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Living off the Income

I recently had a conversation with a family member who’s nearing retirement. When I asked what withdrawal rate he was planning to use, he explained that his plan was to “live off the income” of his portfolio so that he doesn’t have to worry about running out.

People say that a lot, and it certainly can be a good plan. But the plan’s probability of success depends a lot upon how it’s implemented. Specifically, it makes a big difference whether you plan to:

  1. literally live off the income (that is, only spend the dividends and interest earned each year),
  2. live off an estimate of the average income (e.g., each year, withdraw 3% of what your portfolio was worth on the day you retired–based on the assumption that the portfolio should generate an average income of 3% per year), or
  3. live off an estimate of the total expected return for the portfolio (e.g., withdraw 6% each year on the assumption that the portfolio’s total return will average out to 6% per year).

Plan #1: Spend only the Income

If you spend only the dividends and interest from your holdings, you obviously won’t run out of money. Unfortunately, this plan isn’t feasible for most investors because:

  1. It can involve significant fluctuations in income from year to year,
  2. It requires you to have a very large portfolio, and
  3. The income might not keep up with inflation.

Plan #2: Spend Based on Expected Portfolio Income

If you base your spending upon an estimate of the income you expect your portfolio to generate, you eliminate the difficulties caused by having an unsteady income. The catch, of course, is that you expose yourself to the possibility of running out of money should your portfolio’s earnings end up below your estimate.

And you’ll still need a very large portfolio.

Plan #3: Spend Based on Expected Total Return

If your plan is to withdraw money based on the total return you expect your portfolio to earn, then you’re likely in trouble.

First, as with plan #2, the portfolio might not earn what you expect.

Second, volatility will be a problem. For example, if the funds in which you’re invested earn an effective annual return of 8% over the 30 years of your retirement, and each year you withdraw 8% of your portfolio’s at-retirement value, you’re taking a serious risk of running out of money.

Why? Because the funds didn’t earn 8% each year. If the bad years come first, you’re up a creek.

Adjusting for Inflation

Since plans #2 and #3 are just guesses anyway, you can always build an inflation adjustment into the guess. (Something along the lines of “withdraw 3% of the portfolio value in the first year, then adjust the withdrawal amount upward each year based on inflation.”)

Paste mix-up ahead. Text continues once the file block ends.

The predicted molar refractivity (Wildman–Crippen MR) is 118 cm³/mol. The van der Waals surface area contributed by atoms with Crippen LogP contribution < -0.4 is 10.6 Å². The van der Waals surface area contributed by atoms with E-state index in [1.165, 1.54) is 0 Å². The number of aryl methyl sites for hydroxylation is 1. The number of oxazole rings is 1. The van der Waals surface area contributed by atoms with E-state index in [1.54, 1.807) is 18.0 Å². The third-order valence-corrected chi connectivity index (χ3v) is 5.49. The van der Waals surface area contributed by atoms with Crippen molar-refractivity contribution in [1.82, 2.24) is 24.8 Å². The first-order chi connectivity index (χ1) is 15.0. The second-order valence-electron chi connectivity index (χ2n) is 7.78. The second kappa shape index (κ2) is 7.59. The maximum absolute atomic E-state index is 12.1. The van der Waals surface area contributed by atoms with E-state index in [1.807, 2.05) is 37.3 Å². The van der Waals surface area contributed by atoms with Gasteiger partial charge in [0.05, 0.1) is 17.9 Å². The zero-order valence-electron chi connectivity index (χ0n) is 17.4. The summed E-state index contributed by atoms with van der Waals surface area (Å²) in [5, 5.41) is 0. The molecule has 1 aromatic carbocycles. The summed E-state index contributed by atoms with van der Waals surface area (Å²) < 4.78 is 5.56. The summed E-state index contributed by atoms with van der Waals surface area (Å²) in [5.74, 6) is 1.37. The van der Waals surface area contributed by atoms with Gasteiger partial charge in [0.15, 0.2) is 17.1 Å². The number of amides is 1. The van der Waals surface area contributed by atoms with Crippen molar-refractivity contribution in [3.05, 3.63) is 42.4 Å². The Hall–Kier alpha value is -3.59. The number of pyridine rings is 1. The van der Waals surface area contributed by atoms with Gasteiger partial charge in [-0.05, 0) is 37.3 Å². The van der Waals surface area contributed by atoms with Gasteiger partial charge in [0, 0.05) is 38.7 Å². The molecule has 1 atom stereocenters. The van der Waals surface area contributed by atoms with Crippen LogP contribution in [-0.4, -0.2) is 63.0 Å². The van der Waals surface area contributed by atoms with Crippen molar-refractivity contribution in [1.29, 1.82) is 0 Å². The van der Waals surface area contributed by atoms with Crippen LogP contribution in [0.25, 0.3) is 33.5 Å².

Of course, such adjustments don’t actually increase your probability of success. All they do is increase the rate at which you draw down your portfolio, effectively obtaining a higher standard of living now in exchange for a greater risk of running out of money later.

Said differently, building an inflation adjustment into your withdrawal plan makes sure your standard of living doesn’t decline…right up until the (possible) point where it does.

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Comments

  1. Why not use a portion for some sort of annuity? Yes I know the standard response concerning their expenses, but you are shifting your risk and you are guaranteed (as long as the insurance company survives) a set income – which may have COLA built in.

    What are your thoughts? Do you completely dismiss them? do you think they are part of an overall plan?

  2. I’ve been considering taking a conservative fixed amount (say 2-3%) to cover living expenses then in good years give myself a bonus of some fraction of the real returns. That way may spending should tack my portfolio performance, but never be so low that I can’t live resonably. I also think it would be good to have 3 years of living expenses in something very conservative so that if there is a large market crash I can ride it out without having to sell. Unfortunately, it does require a depressingly large nest egg!

    @Evin

    I think an immediate annuity (and social security benefits if they still exist!) should be a consideration for a portion of a portfolio, you could consider it a hedge against living really long. However, I wouldn’t put too much under any one policy- I believe states only cover insurance to about $100K, so any more than that you risk the insurance company going broke!

    -Rick Francis